"This event aims to normalize the still pretty abnormal"Dan Weill Photography

Late at Tate Britain’s Kori Humphrys has been leading an art series looking to explore some of the darker thoughts and feelings that have emerged during the lockdown. Kori, please could you start us off by introducing yourself and what this project is about?

Hello. My name is Kori; I am a lyricist and a filmmaker and Tate Collective Producer. With this Late at Tate Britain event, my aim was to pull back the curtain on lockdown and create a space that for some may be relatable. It’s not a secret that the younger generation often find it hard to talk about subjects such as mental health and state of mind, however, sometimes it also isn’t ideal to force these people to speak. I think it’s important to create as much content and entertainment that addresses these subjects in order to normalise conversations around them.

“My aim was to pull back the curtain on lockdown and create a space that for some may be relatable”

Through collaboration with talented people, we have created a short film, a live performance, some heartfelt discussions with real people and we will be screening three short film submissions, each a unique take on lockdown. The short film immediately immerses us in themes of loneliness, isolation and claustrophobia. My thinking behind this was to jump straight in the deep end. If this film seems in any way emotionally reflective of one’s time in lockdown or general behaviour then great, keep watching, you’re in the right place!

During the pandemic, it seems as if there has been a ‘re-focus’ on the arts and questions around how we value the arts have been brought up. What has COVID-19 highlighted to you about the importance of the arts in society, and especially during this pandemic?

This is a great question. I guess my take on this ‘re-focus’ would be to phrase it more as a ‘re-branding’ which is the distinction between art as a passion and art as a career. If I’m being honest I haven’t actually searched for a job that I will enjoy for over 3 years now. Granted a lot of the reason for this being how hard it is to find employment but another side of me wants to keep my passion alive and not wanting to put a big fat footprint spelling out ‘obligatory’ all over what I actually enjoy doing.

"The short film immediately immerses us in themes of loneliness, isolation and claustrophobia"Dan Weill Photography

I feel what COVID-19 has done is create a genuine fear that the industry will not be adequately funded. One misses something the most when it is no longer there and we are seeing the prospect of a world without properly funded art projects and institutions. But art will never die. People are still standing and the world is still spinning. Just without money, it’s so much harder. That’s the sad truth.

I would say I feel confident for the art world simply due to the evidence of how many people have been using various mediums to create and explore during their time in lockdown. Rather than the school driven mentality of ‘if you’re good at it then you better do it for the rest of your life’ people are actually creating for the sake of creating. Enjoying the process and not the result and more to the point, benefitting from this process mentally and emotionally.

For you, what has been the most interesting and revealing part of exploring the themes of reflection and lockdown as part of Late at Tate Britain?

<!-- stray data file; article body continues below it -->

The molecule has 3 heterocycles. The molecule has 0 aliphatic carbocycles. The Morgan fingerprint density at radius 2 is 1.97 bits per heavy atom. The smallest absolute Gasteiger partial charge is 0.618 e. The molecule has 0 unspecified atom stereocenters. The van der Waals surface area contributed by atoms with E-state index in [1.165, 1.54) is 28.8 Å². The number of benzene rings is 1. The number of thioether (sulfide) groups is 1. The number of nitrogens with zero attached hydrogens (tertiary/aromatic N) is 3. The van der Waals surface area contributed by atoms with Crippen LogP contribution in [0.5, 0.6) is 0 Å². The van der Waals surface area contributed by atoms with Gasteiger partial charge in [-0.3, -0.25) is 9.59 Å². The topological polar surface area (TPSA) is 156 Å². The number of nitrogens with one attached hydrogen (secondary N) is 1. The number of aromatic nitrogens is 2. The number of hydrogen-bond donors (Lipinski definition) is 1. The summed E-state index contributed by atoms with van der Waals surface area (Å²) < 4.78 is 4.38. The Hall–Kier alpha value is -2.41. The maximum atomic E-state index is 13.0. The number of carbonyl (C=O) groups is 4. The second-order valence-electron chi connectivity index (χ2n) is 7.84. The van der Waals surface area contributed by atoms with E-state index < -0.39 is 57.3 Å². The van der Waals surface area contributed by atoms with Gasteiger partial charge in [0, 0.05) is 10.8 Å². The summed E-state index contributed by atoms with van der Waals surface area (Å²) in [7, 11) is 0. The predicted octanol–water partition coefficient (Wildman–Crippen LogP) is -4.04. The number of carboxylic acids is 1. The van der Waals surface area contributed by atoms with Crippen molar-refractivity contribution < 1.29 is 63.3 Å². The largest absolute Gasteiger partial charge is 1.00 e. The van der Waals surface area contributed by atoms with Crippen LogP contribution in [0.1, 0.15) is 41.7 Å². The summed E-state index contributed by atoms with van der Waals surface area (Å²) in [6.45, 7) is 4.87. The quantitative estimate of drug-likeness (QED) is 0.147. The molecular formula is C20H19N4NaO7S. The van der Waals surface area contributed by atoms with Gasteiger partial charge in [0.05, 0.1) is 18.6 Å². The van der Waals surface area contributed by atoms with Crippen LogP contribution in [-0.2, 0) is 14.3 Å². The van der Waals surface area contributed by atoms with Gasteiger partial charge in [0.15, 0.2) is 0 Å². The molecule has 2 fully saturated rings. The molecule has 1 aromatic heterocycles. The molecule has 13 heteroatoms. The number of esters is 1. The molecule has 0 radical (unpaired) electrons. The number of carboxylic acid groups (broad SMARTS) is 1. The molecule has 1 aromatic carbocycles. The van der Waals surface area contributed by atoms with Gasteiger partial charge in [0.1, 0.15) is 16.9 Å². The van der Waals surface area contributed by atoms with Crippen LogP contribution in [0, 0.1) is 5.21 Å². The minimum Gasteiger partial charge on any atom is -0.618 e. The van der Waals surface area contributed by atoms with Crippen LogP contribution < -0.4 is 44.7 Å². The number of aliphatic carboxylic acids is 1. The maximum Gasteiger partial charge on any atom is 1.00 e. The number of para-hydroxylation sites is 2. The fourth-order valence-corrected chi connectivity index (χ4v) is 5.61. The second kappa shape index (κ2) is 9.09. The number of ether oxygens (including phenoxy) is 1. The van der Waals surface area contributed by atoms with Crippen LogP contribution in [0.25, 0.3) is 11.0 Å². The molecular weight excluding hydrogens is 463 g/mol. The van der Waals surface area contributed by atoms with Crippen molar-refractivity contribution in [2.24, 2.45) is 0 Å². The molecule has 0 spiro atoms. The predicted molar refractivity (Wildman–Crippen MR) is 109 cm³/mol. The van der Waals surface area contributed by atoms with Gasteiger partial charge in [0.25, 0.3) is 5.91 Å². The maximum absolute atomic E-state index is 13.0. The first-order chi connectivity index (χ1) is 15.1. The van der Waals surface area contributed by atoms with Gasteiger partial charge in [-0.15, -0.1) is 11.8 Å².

I’m going to answer this question in two parts.

[Firstly,] the most interesting part of any process for me is the people and this event is no different. The openness and trust of individuals to tell me their stories or open up about how they can relate to mine creates a fantastic feeling of mutual understanding and appreciation. Building a stronger knowledge of the communities we live in and the perspectives of others and also realising the positivity of so many people refusing to see our circumstance as a negative.

“The short film immediately immerses us in themes of loneliness, isolation and claustrophobia.”

[On the other hand,] the most revealing part would have to focus on two separate groups. This being the stark contrast between the ‘this is a chance to put time into what I love and make something happen’ mentality and the ‘I’ve played so much FIFA bro’ mentality. I see this as more comedic than anything else. Everyone has their own outlets and I’m not one to judge for that. Honestly, as long as you’re taking care of your health, you’re look after the people around you and you’re keeping your head above water, then I think you’re smashing it right now.

What does the event aim to do and how does it fit in with the broader aims or interests of Late at Tate Britain?


Mountain View

Vern Blosum and the art of paradox

This event aims to normalize the still pretty abnormal. COVID-19 has been around for a good while but it really hit in February/March. It’s incredibly rare to experience something such as a virus that is capable of quite literally changing the way we live. I think because of this it’s important to either create spaces where one can ask questions and/or get information, and/or where one can immerse themselves with others who are also experiencing similar emotions.

Late at Tate Britain is an event created with the sole purpose of bringing young people together and not only enabling these young people to create but also providing an occasion in which they can have fun doing so. Now as long as social distancing is taken into consideration and all the rules are abided by, then I think we need online events like these now more than ever.

Late at Tate Britain is delivered by Young People’s Programmes, which is part of the Learning & Research team at Tate. They currently take place online in the third week of the month. You can find a link to the event, which includes the short film Kori is discussing here.